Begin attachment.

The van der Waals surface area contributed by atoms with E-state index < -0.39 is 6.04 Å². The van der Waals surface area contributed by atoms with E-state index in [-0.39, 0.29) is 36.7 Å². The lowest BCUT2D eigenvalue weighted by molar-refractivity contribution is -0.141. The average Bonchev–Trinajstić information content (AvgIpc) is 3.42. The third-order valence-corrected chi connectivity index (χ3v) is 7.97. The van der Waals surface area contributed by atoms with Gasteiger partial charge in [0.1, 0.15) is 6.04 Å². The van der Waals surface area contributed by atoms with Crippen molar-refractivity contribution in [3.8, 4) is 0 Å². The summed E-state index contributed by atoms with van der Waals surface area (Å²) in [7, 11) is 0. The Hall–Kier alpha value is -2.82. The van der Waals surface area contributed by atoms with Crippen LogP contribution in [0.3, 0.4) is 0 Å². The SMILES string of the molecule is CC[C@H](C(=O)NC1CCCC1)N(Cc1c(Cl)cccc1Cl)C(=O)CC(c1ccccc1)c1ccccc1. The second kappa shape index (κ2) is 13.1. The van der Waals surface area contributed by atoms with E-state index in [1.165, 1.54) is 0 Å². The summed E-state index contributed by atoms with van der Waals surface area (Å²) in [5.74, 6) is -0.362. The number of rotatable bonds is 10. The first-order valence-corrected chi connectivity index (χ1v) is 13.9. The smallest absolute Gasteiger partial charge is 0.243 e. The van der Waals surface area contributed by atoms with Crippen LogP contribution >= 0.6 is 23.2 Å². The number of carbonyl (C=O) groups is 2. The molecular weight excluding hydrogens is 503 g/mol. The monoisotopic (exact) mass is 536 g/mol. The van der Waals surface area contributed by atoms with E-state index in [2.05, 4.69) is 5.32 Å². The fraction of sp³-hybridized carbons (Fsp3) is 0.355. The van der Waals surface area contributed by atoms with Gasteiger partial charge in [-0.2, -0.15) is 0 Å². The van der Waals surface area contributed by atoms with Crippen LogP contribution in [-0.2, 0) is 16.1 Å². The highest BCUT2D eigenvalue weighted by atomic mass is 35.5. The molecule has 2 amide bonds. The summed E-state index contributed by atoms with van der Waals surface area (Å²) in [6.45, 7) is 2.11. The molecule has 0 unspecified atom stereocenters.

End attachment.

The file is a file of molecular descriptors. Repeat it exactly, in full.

The van der Waals surface area contributed by atoms with E-state index < -0.39 is 6.04 Å². The van der Waals surface area contributed by atoms with E-state index in [-0.39, 0.29) is 36.7 Å². The lowest BCUT2D eigenvalue weighted by molar-refractivity contribution is -0.141. The average Bonchev–Trinajstić information content (AvgIpc) is 3.42. The third-order valence-corrected chi connectivity index (χ3v) is 7.97. The van der Waals surface area contributed by atoms with Gasteiger partial charge in [0.1, 0.15) is 6.04 Å². The van der Waals surface area contributed by atoms with Crippen molar-refractivity contribution in [3.8, 4) is 0 Å². The summed E-state index contributed by atoms with van der Waals surface area (Å²) in [7, 11) is 0. The Hall–Kier alpha value is -2.82. The van der Waals surface area contributed by atoms with Crippen LogP contribution in [0.3, 0.4) is 0 Å². The SMILES string of the molecule is CC[C@H](C(=O)NC1CCCC1)N(Cc1c(Cl)cccc1Cl)C(=O)CC(c1ccccc1)c1ccccc1. The second kappa shape index (κ2) is 13.1. The van der Waals surface area contributed by atoms with E-state index in [1.165, 1.54) is 0 Å². The summed E-state index contributed by atoms with van der Waals surface area (Å²) in [5.74, 6) is -0.362. The number of rotatable bonds is 10. The first-order valence-corrected chi connectivity index (χ1v) is 13.9. The smallest absolute Gasteiger partial charge is 0.243 e. The van der Waals surface area contributed by atoms with Crippen LogP contribution >= 0.6 is 23.2 Å². The number of carbonyl (C=O) groups is 2. The molecular weight excluding hydrogens is 503 g/mol. The monoisotopic (exact) mass is 536 g/mol. The van der Waals surface area contributed by atoms with E-state index in [2.05, 4.69) is 5.32 Å². The fraction of sp³-hybridized carbons (Fsp3) is 0.355. The van der Waals surface area contributed by atoms with Gasteiger partial charge in [-0.2, -0.15) is 0 Å². The van der Waals surface area contributed by atoms with Crippen LogP contribution in [-0.2, 0) is 16.1 Å². The highest BCUT2D eigenvalue weighted by atomic mass is 35.5. The molecule has 2 amide bonds. The summed E-state index contributed by atoms with van der Waals surface area (Å²) in [6.45, 7) is 2.11. The molecule has 0 unspecified atom stereocenters.